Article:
Freedom to Read Editorial: Julie Payne
“I love my freedom to read whatever I want.” That joyous phrase has been doing its sassy dance in my head since I first saw Franke James’s vibrant illustration for Freedom to Read Week 2015. And I can’t think of a better way to celebrate your freedom to read than to dive into the bounty of articles served up in this year’s Freedom to Read review.
Our writers have tackled some of today’s most challenging free expression issues. You can read about our featured champion of free expression, media lawyer Brian Rogers, the staggering failure of our access-to-information system, secret trade deals, controversy over library collections, imprisoned journalists, book challenges and much more.
You will also learn about an issue that is playing an increasingly significant role in Canadians’ lives: electronic surveillance. Read Bill Kowalski’s sobering account of the extent to which our online activities are being watched. Enjoy Mark Leiren-Young’s mischievous take on the impact of surveillance on writers. Find out what Hilary McLaughlin learned in her review of Julia Angwin’s book Dragnet Nation: A Quest for Privacy, Security, and Freedom in a World of Relentless Surveillance. And check out talented high school student Leslie Riahñezas’s helpful guide to protecting your online privacy in the “Get Involved” section.
In addition, journalist Mark Bourrie takes a hard look at the obstacles confronting anyone who attempts to gain access to government information. Groundwood publisher Sheila Barry shares her philosophy and passion for children’s books. And science librarian John Dupuis takes us behind the scenes in Canada’s federal library system.
After you’ve feasted on these stories, we challenge you to take the quiz in the “Get Involved” section to find out how you rate as a free expression expert. Whatever your score, we’ve got lots of resources so you can learn more, get involved and thoroughly celebrate your freedom to read!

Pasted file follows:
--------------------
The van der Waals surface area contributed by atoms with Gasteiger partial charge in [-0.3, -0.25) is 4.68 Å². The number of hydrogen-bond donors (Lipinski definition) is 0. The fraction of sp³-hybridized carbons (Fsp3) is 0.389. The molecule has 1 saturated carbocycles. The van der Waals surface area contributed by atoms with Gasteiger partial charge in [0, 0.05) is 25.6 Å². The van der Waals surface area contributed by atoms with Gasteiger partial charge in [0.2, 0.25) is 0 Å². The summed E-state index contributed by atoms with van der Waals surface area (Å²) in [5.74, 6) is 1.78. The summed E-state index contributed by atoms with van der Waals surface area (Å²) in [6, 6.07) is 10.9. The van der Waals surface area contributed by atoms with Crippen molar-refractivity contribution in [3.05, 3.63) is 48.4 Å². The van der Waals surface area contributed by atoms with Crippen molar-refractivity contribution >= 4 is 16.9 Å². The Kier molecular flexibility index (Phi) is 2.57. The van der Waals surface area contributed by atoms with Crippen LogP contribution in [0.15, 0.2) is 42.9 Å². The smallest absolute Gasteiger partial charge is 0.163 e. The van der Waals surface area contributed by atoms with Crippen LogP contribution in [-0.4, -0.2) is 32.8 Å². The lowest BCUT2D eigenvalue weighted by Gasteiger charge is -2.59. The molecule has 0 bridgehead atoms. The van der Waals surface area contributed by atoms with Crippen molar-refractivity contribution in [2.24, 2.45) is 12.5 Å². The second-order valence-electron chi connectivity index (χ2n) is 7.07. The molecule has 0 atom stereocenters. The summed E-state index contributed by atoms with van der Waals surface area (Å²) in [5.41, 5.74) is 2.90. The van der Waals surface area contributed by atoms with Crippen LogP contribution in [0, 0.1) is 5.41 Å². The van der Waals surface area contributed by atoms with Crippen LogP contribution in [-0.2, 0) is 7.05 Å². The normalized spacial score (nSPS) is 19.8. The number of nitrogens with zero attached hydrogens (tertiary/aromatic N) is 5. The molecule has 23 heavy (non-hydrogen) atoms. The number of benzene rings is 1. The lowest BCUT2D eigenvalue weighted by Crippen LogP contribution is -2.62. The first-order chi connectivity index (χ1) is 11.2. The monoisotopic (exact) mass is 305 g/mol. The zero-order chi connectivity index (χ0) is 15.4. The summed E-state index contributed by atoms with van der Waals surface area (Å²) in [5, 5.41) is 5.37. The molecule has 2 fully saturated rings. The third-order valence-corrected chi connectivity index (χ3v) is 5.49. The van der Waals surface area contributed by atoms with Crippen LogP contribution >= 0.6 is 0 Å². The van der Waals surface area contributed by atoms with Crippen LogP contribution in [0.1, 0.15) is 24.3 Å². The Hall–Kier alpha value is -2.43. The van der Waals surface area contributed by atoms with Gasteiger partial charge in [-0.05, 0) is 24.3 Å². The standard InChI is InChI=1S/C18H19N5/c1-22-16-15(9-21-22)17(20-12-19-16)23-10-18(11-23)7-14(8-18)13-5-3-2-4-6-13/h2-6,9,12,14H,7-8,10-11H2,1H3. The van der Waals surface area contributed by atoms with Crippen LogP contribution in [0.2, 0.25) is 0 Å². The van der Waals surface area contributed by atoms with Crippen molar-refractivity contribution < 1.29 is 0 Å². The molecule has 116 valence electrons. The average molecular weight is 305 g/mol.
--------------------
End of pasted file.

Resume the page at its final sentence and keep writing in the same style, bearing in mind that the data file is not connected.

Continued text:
— Julie Payne, Editor
Check out the Freedom to Read gallery to see all of the posters created over 30 plus years.
Anne McClelland, the Executive Director of the BPC and a member of its Freedom of Expression Committee is interviewed in The Canadian Children’s Book Centre newsletter:
Q: Can you tell us a little bit about Freedom to Read Week and why it was created?
Anne McClelland: “The Book and Periodical Council’s (BPC) Freedom of Expression (FOE) Committee was formed in 1978 to raise awareness of attempts to ban works by authors such as Margaret Laurence, Alice Munro, J.D. Salinger and John Steinbeck from Canadian classrooms. The mandate of the FOE Committee is to monitor and oppose threats to free expression and to highlight issues of censorship, intellectual freedom and access to writing in Canada. In 1984, the FOE Committee launched Freedom to Read Week (FTRW), a unique annual program aimed at increasing the public’s understanding of these issues. 2015 is the 31st year that the committee has been organizing FTRW, which is celebrated by Canadians across the country.”